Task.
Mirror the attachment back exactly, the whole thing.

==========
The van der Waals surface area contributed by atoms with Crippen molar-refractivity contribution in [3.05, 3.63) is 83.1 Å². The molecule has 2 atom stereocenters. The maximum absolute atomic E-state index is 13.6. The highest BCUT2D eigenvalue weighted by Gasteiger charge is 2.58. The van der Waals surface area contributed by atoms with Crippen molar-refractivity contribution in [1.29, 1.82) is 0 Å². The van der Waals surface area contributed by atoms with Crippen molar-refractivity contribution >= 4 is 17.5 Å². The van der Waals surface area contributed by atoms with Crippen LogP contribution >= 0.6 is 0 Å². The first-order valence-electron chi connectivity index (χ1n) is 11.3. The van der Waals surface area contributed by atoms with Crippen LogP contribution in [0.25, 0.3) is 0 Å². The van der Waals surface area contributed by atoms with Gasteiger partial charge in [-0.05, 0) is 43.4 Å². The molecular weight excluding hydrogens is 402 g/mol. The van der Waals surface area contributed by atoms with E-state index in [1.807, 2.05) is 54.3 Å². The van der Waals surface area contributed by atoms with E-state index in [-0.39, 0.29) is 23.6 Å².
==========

The van der Waals surface area contributed by atoms with Crippen molar-refractivity contribution in [3.05, 3.63) is 83.1 Å². The molecule has 2 atom stereocenters. The maximum absolute atomic E-state index is 13.6. The highest BCUT2D eigenvalue weighted by Gasteiger charge is 2.58. The van der Waals surface area contributed by atoms with Crippen molar-refractivity contribution in [1.29, 1.82) is 0 Å². The van der Waals surface area contributed by atoms with Crippen molar-refractivity contribution >= 4 is 17.5 Å². The van der Waals surface area contributed by atoms with Crippen LogP contribution >= 0.6 is 0 Å². The first-order valence-electron chi connectivity index (χ1n) is 11.3. The van der Waals surface area contributed by atoms with Crippen LogP contribution in [0.25, 0.3) is 0 Å². The van der Waals surface area contributed by atoms with Gasteiger partial charge in [-0.05, 0) is 43.4 Å². The molecular weight excluding hydrogens is 402 g/mol. The van der Waals surface area contributed by atoms with E-state index in [1.807, 2.05) is 54.3 Å². The van der Waals surface area contributed by atoms with E-state index in [-0.39, 0.29) is 23.6 Å².